William J. Roe, no address available, was represented by counsel and pleaded guilty to one count felony delivery of a controlled substance. When answering the charges, Roe admitted, “I sold weed (marijuana). I was supporting my own (marijuana) habit.” Roe was sentenced to one to five years incarceration with credit for time served, fined $195 costs and restitution, and forfeiture of $480 and paraphernalia seized by police.
Ten people were arraigned in Tyler County Circuit Court, following indictments by the grand jury. Arnold Hartline, 665 Maple Lane, Sistersville, was indicted on one count felony possession of a firearm on the property of an educational facility. Bond was transferred from magistrate court with stiplulations. Hartline will be formally arraigned March 10.
Joshua D. Berryman, no address available, was indicted on one count felony delivery of a controlled substance (marijuana). Berryman requested a public defender be appointed to his case and will be formally arraigned March 10. He is currently being held at North Central Regional Jail on a previous charge of malicious wounding. Bail was set at $15,000 cash, surety or bondsman.
Zachary Ferrebee, also indicted on one count felony delivery of a controlled subject (marijuana), requested a public defender and will be formally arraigned March 10. Bail was set at $15,000 cash, surety or bondsman, with stipulations that the defendant have no contact with any witness or suspected witness.
Amber Lewis, indicted on two counts felony delivery of a controlled substance (marijuana), requested representation by a court appointed attorney and is currently out of jail on a personal recognizance bond.
Mary Bennett, indicted on one felony count of delivery of a controlled substance (hydro-codone acetemenicin) requested a public defender and will be formally arraigned March 10. Bond set at $5,000 cash, surety, bondsman.
Kent Moore, indicted on one count, grand larceny, and one count, burglary, requested a court-appointed attorney and will be formally arraigned March 10. Bond set at $2,000.
Donald K. Weekley, Jr., indicted on eight felony counts, (sexual abuse in the first degree, six counts, sexual abuse first degree by a parent, one count, sexual abuse first degree by a person in a position of trust, one count), requested representation by a court appointed attorney and will be formally arraigned March 10. Weekley is currently incarcerated in North Central Regional Jail.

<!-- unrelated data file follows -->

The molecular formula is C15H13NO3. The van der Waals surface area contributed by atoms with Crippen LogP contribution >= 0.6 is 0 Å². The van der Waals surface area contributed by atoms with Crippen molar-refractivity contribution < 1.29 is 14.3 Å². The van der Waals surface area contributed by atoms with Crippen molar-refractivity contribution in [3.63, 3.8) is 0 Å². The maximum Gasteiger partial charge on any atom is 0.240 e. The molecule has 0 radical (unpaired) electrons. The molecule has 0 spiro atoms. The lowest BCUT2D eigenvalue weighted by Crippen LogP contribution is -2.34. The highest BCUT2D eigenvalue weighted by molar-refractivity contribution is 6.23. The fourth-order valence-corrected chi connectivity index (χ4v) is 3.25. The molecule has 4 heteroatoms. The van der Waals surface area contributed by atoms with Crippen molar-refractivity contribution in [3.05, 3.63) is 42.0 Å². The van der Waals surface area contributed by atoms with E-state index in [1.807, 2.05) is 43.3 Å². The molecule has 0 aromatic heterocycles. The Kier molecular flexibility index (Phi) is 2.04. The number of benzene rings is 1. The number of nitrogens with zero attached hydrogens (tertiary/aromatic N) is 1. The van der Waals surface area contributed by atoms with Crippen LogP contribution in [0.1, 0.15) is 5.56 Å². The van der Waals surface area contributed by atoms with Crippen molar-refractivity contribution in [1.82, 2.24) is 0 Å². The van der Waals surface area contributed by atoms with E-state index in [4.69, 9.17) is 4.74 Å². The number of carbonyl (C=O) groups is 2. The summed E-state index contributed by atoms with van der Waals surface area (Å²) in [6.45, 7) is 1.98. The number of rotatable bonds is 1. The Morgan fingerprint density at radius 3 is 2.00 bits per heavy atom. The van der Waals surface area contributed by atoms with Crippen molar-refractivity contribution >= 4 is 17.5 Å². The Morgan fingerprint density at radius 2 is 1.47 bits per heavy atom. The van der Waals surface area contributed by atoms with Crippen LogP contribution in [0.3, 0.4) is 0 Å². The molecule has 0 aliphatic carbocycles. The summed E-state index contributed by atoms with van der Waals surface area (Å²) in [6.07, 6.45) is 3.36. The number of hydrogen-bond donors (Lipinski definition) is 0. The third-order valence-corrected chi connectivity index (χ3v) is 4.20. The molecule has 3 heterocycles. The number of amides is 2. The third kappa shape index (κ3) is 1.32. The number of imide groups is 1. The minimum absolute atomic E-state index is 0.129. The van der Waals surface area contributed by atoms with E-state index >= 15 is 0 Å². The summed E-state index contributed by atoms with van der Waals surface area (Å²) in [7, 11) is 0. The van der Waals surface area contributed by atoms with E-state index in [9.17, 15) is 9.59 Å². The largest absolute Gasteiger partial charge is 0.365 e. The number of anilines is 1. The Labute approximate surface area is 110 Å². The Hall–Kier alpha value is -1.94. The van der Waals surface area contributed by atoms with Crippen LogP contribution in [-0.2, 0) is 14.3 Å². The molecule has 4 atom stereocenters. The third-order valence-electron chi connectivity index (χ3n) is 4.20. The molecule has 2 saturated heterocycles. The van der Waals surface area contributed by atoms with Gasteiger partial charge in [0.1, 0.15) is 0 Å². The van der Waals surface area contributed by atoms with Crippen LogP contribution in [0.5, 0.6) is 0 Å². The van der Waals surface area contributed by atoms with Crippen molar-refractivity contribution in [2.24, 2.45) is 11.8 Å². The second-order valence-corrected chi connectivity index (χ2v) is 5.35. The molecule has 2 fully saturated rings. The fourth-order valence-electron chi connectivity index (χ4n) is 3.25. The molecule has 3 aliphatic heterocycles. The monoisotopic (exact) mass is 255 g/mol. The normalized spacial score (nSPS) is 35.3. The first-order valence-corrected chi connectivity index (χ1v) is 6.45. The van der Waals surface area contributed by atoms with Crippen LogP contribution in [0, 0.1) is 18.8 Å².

Harry M. Strudwick, 2875 S. Energy Hwy, Friendly, represented by Roger Weese, pleaded not guilty to one count felony malicious assault, and one count entry of a dwelling. A motion of discovery was filed and granted. A status hearing was set for March 10. Strudwick was remanded to North Central Regional Jail, bond set at $100,000 cash, surety, bondsman.
Samantha Anderson, Rt. 2, West Union, under indictment for one felony count of burglary and two misdemeanor counts, petit larceny and contributing to the delinquency of a minor, asked for court-appointed representation and will be formally arraigned March 10. Bond was set at $3,000 cash, surety or bondsman, payable by Monday, Feb. 28, at noon.
Connie Anderson, Rt. 2, West Union, indicted on one count felony burglary and one misdemeanor count, petit larceny, requested representation by a court appointed attorney and will be formally arraigned March 10. Anderson was released on $3,000 personal recognizance bond.
Charlotte J. Kimball, under indictment for ten felony counts of entry of a dwelling without breaking and ten misdemeanor counts of petit larceny, appeared with her attorney, Henry Woods, and pleaded not guilty to the charges. A trial date was set for May 26. Kimball was released on $3,000 personal recognizance bond.
Rebecca Scott, no address given, appeared before the court on charges of embezzlement (misdemeanor) and requested a bench trial. Trial date was set for March 24.